The death of a spouse or child as a result of military service has a profound impact on all those left behind. For some Irish emigrant families, the loss was an event that irretrievably altered their futures, casting a long and dominant shadow over them in the years to come. For others, it represented another hardship in what was already a struggle for survival. ‘Wives and Parents’ examines the stories of both. 

The Garvins: Limerick and New York

The Murphys: Monaghan and Illinois

The Donohoes: Galway and Massachusetts

The Coyles: Donegal and Pennsylvania

The Kennedys: Offaly and Ohio

The Ridgways: Dublin and Washington DC

The Duricks: Tipperary and Vermont

The Galvins and Horans: Roscommon, Kerry and Massachusetts



The widows and dependent files offer us much more than details on the American Civil War. In their pages can be found the social history of families across decades. In ‘Community and Society’ we see how chain migration could influence people from the same parish across multiple generations, or tempt groups of skilled local workers to relocate across the Atlantic. We follow the lives of families from their origins in Ireland– where some suffered personal loss in the Great Famine– to new but not necessarily better futures in the United States.

The O’Donnells: Donegal and Pennsylvania

The Keegans: Wicklow and Pennsylvania

The Delaneys: Laois and Pennsylvania

The Bowlers: Cork and New York

The Madigans: Kerry and New York

The Conways: Offaly and New York

The Dalys: Kildare and New York

The Nugents: Dublin and Illinois

The Murrays: Dublin, Down and New York

The Martins: Derry and New York



There are few more powerful echoes of the past than the letters left behind by those who experienced it. The widows and dependents pension files of Irish-Americans contain thousands of them. When combined with the wider story of a family’s experience, this correspondence can offer an additional emotional layer to our understanding of their story.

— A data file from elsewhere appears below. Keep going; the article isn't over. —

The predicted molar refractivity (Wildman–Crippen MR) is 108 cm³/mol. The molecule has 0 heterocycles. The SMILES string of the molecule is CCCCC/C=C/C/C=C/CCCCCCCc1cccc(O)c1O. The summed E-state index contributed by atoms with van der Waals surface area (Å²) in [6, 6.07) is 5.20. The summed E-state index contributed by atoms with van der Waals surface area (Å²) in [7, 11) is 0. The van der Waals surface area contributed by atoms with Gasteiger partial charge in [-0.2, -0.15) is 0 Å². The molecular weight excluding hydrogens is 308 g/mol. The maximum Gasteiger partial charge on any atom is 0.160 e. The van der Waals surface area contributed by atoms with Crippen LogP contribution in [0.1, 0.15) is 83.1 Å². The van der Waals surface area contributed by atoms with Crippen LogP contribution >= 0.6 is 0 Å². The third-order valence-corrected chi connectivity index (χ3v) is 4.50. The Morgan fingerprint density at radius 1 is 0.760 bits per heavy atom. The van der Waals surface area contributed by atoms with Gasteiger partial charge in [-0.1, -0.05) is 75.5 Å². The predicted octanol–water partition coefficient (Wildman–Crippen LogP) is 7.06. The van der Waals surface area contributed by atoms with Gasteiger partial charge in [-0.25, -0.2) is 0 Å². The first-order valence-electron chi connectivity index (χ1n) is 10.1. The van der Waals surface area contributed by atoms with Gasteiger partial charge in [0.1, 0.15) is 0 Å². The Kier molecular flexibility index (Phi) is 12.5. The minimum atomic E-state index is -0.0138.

The Kellys: Galway and Massachusetts

The Finans: Sligo and New York

The Welchs: Ireland and Maine

The McIntyres: Ireland and Pennsylvania

The Sharkeys: Ireland and New York

The Tiernans: Roscommon and New York

The Carrs: Derry, New York and Illinois

The Devlins: Tyrone and Indiana

The Mangans: Dublin and Illinois



The central event that ties all the widows and dependents files together– and led to their creation– is the death of a soldier. ‘A Death in Letters” focuses on this event as it was experienced by eight different families. 

The Cochrans: Londonderry and Pennsylvania

The Finnertys: Galway, Merseyside and Illinois

The Hands: Louth and Pennsylvania

The McNamaras: Ireland and New York

The Cairns: Dublin and New Hampshire

The Carrolls: Ireland and New York

The Welshs: Ireland and Pennsylvania

The Scanlans: Ireland and New York


Epilogue– The Forgotten Irish